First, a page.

“My vocabulary has always been organic; sometimes I think of it as actually growing from a seed or idea. My ideas actually grow into something,” said Wendell Castle of his work.
Now you can learn more in a new solo exhibition of the late American designer's work at TEFAF New York this May, presented by Friedman Benda.
Throughout a celebrated career spanning six decades, Castle introduced new ways of looking at, thinking about, and making furniture. In doing so, he created a new sculptural vocabulary that defied categorisation. Wendell Castle: A New Vocabulary will bring both early and formative pieces rarely shown outside of public collections and museum exhibitions in dialogue with ambitious late works.
This stand-alone presentation, in one of the Park Avenue Armory’s historic rooms, examines a sculptural approach to design that defined Castle’s practice from the late 1950s onwards. With his pioneering use of the technique of stack lamination, he was able to develop innovative forms and volumes, laying the foundation of his approach and subsequently that of the furniture as an art movement.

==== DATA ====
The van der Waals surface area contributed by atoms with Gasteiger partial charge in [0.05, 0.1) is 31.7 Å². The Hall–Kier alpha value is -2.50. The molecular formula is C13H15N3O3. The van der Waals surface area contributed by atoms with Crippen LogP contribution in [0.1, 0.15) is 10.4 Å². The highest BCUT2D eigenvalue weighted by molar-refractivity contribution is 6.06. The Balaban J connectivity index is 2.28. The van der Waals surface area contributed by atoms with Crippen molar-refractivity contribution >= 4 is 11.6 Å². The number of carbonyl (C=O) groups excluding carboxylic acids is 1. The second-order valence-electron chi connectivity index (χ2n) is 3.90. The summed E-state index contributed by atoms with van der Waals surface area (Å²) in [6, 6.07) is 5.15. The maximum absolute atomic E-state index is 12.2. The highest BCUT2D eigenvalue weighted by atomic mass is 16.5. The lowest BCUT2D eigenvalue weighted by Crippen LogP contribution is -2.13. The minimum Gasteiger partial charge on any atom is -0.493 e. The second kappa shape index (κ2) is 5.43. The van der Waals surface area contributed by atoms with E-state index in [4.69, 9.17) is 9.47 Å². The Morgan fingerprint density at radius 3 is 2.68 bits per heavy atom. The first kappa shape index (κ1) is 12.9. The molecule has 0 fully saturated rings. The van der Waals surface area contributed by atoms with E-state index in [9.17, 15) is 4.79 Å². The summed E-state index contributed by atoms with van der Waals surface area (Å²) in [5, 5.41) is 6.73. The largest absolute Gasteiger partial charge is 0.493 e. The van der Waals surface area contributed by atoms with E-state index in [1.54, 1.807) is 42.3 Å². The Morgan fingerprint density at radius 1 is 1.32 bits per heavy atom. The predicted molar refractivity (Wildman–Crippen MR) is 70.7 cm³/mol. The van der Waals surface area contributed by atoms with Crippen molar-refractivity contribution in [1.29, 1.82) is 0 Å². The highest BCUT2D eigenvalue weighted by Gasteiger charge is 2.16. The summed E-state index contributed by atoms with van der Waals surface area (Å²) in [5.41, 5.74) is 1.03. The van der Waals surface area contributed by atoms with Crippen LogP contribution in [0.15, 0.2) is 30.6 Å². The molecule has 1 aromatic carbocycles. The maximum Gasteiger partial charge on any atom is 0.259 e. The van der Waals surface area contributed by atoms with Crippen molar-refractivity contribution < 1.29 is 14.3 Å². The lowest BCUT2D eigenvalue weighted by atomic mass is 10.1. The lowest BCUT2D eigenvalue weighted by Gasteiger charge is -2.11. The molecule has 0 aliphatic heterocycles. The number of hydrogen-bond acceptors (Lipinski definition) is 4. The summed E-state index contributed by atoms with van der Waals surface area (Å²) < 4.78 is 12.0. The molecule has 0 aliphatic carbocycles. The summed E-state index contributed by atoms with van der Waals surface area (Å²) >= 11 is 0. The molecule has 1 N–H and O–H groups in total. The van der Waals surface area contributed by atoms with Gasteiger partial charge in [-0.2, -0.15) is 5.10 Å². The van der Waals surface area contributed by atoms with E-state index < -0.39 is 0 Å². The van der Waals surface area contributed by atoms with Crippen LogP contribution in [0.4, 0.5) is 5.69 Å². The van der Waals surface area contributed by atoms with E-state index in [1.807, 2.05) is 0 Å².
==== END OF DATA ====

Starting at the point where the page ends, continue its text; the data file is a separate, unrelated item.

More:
At every stage, Castle endeavoured to incorporate innovations in materials and design. Later on in his career, Castle exploited the possibilities of advanced technologies, such as 3D scanning, modelling and milling, to create increasingly dynamic and expressive bodies of work.
Curated by Glenn Adamson, Yale senior scholar, contributor to the Wendell Castle Catalogue Raisonne, and former Director of the Museum of Arts and Design, this exhibition will be accompanied by a publication with an introductory essay by Adamson.
Born in Kansas in 1932, Wendell Castle received a BFA from the University of Kansas in Industrial Design in 1958 and an MFA in sculpture, graduating in 1961. He moved to Rochester, New York to teach at the School of American Craftsmen and established a permanent studio in the area. A major retrospective of his work, Wendell Castle Remastered, debuted at the Museum of Arts and Design in New York in 2016 and travelled to the Memorial Art Gallery at the University of Rochester in 2018.
Wendell Castle's work can be found in the permanent collections of more than 50 museums and cultural institutions worldwide.